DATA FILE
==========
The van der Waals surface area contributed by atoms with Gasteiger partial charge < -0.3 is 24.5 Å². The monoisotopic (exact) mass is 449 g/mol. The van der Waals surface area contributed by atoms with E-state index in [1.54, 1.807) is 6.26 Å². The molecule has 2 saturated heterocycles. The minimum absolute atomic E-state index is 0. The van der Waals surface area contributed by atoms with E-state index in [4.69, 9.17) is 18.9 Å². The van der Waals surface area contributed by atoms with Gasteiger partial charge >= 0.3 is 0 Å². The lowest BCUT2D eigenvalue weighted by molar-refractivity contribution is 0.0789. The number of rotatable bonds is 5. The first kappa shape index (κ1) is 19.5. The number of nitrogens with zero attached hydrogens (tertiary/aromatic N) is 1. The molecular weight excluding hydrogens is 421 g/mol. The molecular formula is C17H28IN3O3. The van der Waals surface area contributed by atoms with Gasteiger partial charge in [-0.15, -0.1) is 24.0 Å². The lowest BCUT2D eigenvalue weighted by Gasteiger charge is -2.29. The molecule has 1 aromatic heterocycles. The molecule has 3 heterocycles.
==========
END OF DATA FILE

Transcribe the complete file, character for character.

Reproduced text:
The van der Waals surface area contributed by atoms with Gasteiger partial charge < -0.3 is 24.5 Å². The monoisotopic (exact) mass is 449 g/mol. The van der Waals surface area contributed by atoms with E-state index in [1.54, 1.807) is 6.26 Å². The molecule has 2 saturated heterocycles. The minimum absolute atomic E-state index is 0. The van der Waals surface area contributed by atoms with E-state index in [4.69, 9.17) is 18.9 Å². The van der Waals surface area contributed by atoms with Gasteiger partial charge >= 0.3 is 0 Å². The lowest BCUT2D eigenvalue weighted by molar-refractivity contribution is 0.0789. The number of rotatable bonds is 5. The first kappa shape index (κ1) is 19.5. The number of nitrogens with zero attached hydrogens (tertiary/aromatic N) is 1. The molecular weight excluding hydrogens is 421 g/mol. The molecular formula is C17H28IN3O3. The van der Waals surface area contributed by atoms with Gasteiger partial charge in [-0.15, -0.1) is 24.0 Å². The lowest BCUT2D eigenvalue weighted by Gasteiger charge is -2.29. The molecule has 1 aromatic heterocycles. The molecule has 3 heterocycles.